But this is unrealistic and most of those with the privilege of having been raised in tradition do not understand it, how could they?  For them, to be Jewish is to belong.


What happens when your parents get up, wander, and leave?  You internalize the wandering.  At home doesn’t mean not feeling exile.

Homelessness and exile manifest themselves physically, a physical pain extending from the chest to the legs and culminating in the stomach.  Sharp, incessant stomach arrest.

Моя иммиграция внутренняя; My immigration is internal.  I feel my parents’ immigration coursing through my blood, proliferating outward in an undeniable urgency.

But if my exile is internal, so is my freedom.  I pay this price, and live this gift, for having been severed from an origin in childhood.


I live in three languages at once, but in none of them totally.

My sentences begin in Hebrew, continue in English, end in Russian.

Why wasn’t I taught Hebrew?  I live with this question.  It would have been easy enough, my parents spoke it at home.  I feel this betrayal inside, for having been a silent bystander to this holy tongue.

Only many years later would I discover Hebrew words woven into my Russian, would I with force unbury this language from my heart.  The choking and the strife of the discovery of Hebrew words in my Russian is not quite describable.  “Acquired fluency” could not undo the original shame, the need to prove myself to my Ulpan teachers, to the shopkeepers trying to find me out: “I was born here, I speak Russian, my parents never taught me Hebrew.”  Or to prove to myself that I belong.


Was it a betrayal of my parents to return to Israel, a mere fantasy to try to live the life they couldn’t?  What was lacking in my life in America to provoke such a return?

It would have been easier to remain in America.


Дави, дави. Press, press.

Jerusalem is давление; לחץ, lachatz, pressure.

Jerusalem exists in chiaroscuro, a severe prevalence of darkness, a taxing noon-time light.  Everything in uncompromising extremity.

In humid enclaves, whispers of prayers emerge to touch you.  A feline unconscious emerges at night: cats moaning and shrieking, a little boy carrying his violin home, the sound of Chopin on the piano out of my neighbor’s window.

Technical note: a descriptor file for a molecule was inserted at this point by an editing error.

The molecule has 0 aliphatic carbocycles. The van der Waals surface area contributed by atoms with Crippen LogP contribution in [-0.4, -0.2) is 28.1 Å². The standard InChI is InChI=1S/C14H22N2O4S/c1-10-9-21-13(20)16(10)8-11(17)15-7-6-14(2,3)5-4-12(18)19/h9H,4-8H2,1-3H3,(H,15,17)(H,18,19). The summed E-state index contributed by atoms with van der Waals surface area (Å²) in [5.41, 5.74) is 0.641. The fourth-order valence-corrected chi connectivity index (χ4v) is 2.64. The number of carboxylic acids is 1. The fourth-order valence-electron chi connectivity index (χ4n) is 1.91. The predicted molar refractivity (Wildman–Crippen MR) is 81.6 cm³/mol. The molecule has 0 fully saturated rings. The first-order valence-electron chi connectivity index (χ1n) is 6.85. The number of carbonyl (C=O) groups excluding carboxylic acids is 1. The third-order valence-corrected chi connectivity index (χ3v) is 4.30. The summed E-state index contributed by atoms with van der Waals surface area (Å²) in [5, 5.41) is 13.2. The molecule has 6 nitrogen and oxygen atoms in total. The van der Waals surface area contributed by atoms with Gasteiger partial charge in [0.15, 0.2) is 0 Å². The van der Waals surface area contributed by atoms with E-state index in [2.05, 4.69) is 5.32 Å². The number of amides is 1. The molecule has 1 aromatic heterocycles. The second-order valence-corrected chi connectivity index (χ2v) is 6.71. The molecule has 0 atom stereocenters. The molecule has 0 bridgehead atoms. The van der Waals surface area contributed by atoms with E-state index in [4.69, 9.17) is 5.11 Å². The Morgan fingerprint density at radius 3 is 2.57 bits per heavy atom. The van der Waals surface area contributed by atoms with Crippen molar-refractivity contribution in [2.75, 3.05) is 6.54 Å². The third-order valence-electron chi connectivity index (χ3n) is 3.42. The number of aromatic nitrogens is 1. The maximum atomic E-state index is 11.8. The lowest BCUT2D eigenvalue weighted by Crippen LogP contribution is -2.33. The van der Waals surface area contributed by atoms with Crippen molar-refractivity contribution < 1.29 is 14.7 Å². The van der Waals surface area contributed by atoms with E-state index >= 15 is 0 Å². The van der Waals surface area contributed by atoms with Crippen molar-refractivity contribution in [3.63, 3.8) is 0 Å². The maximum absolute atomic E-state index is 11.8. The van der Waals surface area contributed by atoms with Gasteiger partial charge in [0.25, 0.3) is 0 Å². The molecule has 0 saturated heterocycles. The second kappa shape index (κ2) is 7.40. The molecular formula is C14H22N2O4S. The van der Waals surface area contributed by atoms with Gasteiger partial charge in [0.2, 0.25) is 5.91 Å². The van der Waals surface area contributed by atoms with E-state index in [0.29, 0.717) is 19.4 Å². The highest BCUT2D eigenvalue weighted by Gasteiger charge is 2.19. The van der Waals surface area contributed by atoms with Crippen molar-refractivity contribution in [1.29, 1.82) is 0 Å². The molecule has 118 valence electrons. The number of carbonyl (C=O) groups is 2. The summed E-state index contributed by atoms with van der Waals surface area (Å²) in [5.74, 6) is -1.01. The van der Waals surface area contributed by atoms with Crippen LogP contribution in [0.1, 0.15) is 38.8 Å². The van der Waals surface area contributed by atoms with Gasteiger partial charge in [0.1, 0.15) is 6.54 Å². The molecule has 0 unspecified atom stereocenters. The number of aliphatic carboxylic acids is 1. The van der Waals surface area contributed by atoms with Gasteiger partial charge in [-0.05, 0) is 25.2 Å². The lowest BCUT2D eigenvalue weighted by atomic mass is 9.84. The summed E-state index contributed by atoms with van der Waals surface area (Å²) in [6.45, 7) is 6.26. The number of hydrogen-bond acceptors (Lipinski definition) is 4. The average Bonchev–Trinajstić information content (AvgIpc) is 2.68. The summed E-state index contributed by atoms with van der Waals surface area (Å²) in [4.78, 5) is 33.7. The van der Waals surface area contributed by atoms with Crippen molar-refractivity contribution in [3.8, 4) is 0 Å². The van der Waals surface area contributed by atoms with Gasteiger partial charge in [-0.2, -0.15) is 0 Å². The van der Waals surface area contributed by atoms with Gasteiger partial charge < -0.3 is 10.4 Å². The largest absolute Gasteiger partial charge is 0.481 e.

In Jerusalem, encounter and close embrace, those mystical successes in human experience that in the new world have atrophied, are possible through a living friction. Jerusalem knows you, takes a personal interest in you.  Jerusalem takes you in on her own terms.  Like a lover, “I am holding you and I am not letting go.”


When I taste Hebrew, my body comes to life.

Speaking Hebrew outside of Israel is commanding the רוח, ruach, spirit, satisfying the deprivation for having to live in an English largely bereft, for me, of expressive meaning.

Speaking Russian in Israel is to be judged for having an accent, is to reveal the Russian exile you are.


Страсть, ardor, it is not only Hasidic.  Pacing back and forth, in a strange fervor.

I want to do justice to my life.  Move, do something.

Hands shaking, intent brisk walking.  Vigorous bowing, straightening.  Involvement of the whole body in prayer.  In Jerusalem, it is not only the observant who shokel.  The psychosis is shared.

I feel Shabbat.  All my bones declare it.

We are together struggling within time—against it.


As I walk, everyone looks into me.  I reciprocate.  Faces that are yours, each one familiar.  A depth of contour that reveals a suffering from and into the ground.  A connection from the old, lost world.  Searing facial recognition, a lack of anonymity to yourself and to others.

Entire parts of you begin to matter.

No one is here without a reason.  Here, how we are with one another is different.

You cannot walk into a café twice without being remembered.  You are recognized by the worker in the makolet.  You are remembered by the unruly bus driver when you board the same bus the following morning.